Thursday, September 3, 2015

Hyperactivity in ASD, Getting Kids to Talk about their LDs, and More

HYPERACTIVITY IN ASD may be reduced by a drug called guanfacine, according to Psychiatric News. An "alert" from that publication reported on a study involving the effects of an extended-release form of guanfacine on children with ASD who were also hyperactive, impulsive, and distractible. The non-placebo-treated children showed a steep drop in the "aberrant behavior checklist." Read more. (Thanks to Kim for pointing us to the article.)

TALKING ABOUT LDs. It can be tough for a child to talk about his or her own LD, even though such self-disclosure can be a start to good self-advocacy. A new article at the site of the Child Mind Institute offers help to get kids talking -- why speak up, how to help kids speak up, what the kids should say to teachers, and help in talking to peers. Find the article.

DEPRESSION IN 13 CHARTS. That's what StumbledUpon pointed us to at the site of The Idealist Revolution -- 13 graphics that help non-depressives get a feel for depression. If this is an issue in your family, find the charts. (We especially liked numbers 1 and 9.) Separately, the Brain and Behavior Foundation presents a free webinar on September 8 titled "New Approaches to Treating Depression." Find out more.

FRESH AIR ON WEDNESDAY featured an interview with the author of NeuroTribes, and examination of the history and myths of autism. The book's subtitle is "The Legacy of Autism and the Future of Neurodiversity." Find the audio interview and textual highlights.

EXERCISE AND TEENS. Bad news. Evidently "guilting" teens to get more exercise doesn't work, according to a study on middle-schoolers by researchers from the University of Georgia. But you probably knew that based on your experience trying to "guilt" young people into doing anything. Read more.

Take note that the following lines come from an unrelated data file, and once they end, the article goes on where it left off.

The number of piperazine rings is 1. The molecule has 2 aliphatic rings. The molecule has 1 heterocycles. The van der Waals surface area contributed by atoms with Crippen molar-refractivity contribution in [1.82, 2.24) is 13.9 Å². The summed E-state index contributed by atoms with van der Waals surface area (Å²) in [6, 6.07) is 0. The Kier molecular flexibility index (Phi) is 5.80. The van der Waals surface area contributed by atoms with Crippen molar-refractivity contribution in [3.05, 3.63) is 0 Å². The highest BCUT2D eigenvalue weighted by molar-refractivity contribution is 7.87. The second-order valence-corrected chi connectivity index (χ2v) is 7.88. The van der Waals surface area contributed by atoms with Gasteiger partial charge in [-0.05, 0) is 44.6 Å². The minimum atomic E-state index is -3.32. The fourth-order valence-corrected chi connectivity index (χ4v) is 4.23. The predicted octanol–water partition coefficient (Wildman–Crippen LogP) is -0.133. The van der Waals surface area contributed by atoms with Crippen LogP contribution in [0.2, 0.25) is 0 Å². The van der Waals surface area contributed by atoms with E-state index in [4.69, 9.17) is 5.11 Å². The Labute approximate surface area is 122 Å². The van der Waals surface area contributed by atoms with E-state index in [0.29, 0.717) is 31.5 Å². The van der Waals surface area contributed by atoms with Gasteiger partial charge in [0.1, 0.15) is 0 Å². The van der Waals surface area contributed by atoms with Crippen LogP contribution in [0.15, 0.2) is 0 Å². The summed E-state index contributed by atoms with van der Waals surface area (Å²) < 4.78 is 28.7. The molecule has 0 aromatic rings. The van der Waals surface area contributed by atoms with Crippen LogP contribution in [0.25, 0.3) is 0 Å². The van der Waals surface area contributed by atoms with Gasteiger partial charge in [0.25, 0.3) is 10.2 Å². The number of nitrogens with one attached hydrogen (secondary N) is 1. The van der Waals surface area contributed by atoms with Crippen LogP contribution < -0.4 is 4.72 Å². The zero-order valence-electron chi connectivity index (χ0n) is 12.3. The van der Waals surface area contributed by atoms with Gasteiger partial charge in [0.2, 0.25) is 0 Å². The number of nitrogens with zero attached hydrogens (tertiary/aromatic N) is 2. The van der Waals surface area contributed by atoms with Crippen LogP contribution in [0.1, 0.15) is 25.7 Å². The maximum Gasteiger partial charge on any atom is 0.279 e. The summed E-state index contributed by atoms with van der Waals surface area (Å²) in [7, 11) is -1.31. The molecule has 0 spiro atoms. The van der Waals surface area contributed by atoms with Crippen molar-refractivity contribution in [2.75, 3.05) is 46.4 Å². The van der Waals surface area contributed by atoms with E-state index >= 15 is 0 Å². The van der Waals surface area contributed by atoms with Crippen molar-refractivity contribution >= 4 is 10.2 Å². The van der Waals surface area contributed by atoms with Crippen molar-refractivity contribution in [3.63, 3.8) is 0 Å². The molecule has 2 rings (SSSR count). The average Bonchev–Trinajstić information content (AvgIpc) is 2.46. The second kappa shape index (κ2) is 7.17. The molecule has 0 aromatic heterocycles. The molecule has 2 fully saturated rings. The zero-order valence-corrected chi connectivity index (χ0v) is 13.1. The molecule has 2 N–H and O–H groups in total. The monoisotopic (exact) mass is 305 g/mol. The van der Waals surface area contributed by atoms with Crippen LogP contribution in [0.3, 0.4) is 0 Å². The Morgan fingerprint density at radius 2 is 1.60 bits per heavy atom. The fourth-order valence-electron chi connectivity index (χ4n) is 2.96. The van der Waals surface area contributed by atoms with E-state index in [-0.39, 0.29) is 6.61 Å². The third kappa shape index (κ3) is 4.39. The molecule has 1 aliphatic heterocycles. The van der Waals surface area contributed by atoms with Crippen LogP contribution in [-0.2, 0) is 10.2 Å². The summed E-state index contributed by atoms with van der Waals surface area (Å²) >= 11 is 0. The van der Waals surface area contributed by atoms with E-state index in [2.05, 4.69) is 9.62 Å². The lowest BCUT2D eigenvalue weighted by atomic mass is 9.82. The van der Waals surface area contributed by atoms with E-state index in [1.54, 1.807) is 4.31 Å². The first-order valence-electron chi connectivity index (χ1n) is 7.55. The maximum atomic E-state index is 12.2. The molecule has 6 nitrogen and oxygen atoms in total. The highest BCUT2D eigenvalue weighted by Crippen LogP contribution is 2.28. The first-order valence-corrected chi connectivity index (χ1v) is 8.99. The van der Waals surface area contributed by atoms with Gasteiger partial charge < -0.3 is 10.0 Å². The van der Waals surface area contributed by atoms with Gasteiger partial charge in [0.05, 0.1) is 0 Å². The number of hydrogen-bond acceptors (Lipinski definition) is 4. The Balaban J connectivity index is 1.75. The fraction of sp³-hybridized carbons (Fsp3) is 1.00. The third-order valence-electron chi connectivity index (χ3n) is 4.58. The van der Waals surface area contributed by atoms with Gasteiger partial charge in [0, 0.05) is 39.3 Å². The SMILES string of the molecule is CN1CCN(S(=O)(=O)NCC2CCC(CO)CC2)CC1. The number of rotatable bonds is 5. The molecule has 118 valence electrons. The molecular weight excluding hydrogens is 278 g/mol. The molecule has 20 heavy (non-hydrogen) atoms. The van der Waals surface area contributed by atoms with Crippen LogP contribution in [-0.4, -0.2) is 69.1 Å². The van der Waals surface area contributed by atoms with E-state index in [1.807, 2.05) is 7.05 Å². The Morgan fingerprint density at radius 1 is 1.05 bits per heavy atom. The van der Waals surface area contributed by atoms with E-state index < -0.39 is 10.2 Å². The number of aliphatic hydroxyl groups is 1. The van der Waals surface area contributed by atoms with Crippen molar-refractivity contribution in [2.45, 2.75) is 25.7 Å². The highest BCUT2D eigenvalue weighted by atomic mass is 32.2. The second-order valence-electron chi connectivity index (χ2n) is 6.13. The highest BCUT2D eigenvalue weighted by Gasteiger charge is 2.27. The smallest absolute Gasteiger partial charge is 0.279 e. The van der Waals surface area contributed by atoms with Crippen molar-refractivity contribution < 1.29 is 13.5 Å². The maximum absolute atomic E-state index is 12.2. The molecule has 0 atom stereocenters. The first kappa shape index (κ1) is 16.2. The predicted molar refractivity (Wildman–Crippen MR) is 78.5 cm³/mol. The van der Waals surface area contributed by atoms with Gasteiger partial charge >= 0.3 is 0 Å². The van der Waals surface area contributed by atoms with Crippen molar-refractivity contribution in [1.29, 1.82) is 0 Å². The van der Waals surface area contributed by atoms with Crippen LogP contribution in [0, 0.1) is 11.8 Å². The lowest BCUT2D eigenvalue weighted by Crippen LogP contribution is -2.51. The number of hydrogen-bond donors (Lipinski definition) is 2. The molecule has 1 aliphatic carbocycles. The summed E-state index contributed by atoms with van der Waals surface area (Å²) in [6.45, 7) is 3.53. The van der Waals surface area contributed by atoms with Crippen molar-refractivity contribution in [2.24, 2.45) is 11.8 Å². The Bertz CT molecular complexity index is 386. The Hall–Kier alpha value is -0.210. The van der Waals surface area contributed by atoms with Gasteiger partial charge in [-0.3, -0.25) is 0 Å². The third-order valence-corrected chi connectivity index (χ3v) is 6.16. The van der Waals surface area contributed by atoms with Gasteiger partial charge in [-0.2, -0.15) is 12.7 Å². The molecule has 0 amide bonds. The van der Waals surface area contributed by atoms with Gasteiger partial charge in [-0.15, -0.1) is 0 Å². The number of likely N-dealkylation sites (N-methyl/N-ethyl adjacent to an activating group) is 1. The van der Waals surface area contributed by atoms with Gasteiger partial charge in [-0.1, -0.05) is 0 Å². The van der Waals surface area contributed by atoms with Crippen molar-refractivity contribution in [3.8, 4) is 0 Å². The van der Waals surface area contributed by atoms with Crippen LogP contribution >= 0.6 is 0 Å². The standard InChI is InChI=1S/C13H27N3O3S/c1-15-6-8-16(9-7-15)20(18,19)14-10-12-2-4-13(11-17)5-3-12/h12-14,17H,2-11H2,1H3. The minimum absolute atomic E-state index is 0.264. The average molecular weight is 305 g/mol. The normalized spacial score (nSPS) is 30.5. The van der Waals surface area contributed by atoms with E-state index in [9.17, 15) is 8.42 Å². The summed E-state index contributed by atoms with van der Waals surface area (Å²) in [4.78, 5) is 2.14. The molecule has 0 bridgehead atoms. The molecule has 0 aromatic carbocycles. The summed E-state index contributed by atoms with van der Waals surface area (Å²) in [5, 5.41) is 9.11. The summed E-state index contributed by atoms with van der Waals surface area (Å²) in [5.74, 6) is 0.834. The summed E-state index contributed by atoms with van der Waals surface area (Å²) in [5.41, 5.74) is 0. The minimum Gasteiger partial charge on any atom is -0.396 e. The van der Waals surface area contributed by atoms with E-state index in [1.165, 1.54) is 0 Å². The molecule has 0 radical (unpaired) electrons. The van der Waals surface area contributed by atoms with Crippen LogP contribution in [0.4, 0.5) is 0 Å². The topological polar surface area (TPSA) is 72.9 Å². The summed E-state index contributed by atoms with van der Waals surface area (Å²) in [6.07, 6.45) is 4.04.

FOLLOWING THE TEEN HERD -- at least, to the extent of having close friendships -- may have benefits for physical health in early adulthood. Researchers found that physical health in adulthood could be predicted based on the quality of close friendships in adolescence. In addition, efforts to conform to peer norms were actually linked to higher quality health in adulthood. Read more.

CALIFORNIA ASSOCIATION FOR THE GIFTED. This organization's summer newsletter is out; find it. In addition, the organization has issued a call for presenters at its 2016 conference in February. The last day for submitting proposals is October 10. Got something to say? Find out more.

KENNY'S DREAM FOUNDATION is a non-profit organization formed in 2014 to help those affected by Tourette Syndrome (TS), It was formed in memory of Kenny Boyajian and is a 501c3 non-profit organization whose mission is to help those affected by Tourette Syndrome, by providing scholarships and camp tuition to children and adults with TS, while promoting awareness and acceptance. Find out more about the organization.

WRIGHTSLAW is on Session 5 of its 2015 Summer School on advocacy. In this session, according to Wrightslaw, "You'll find what you need to learn to become an advocate and where you can get training. You'll also find a reading and resource list." Go to summer school!

IN NORTHERN CALIFORNIA? The Summit Center is hosting an October/November discussion group for parents challenged by gifted and 2e children. The groups follow the SENG Model Parent Group format. Find out more.

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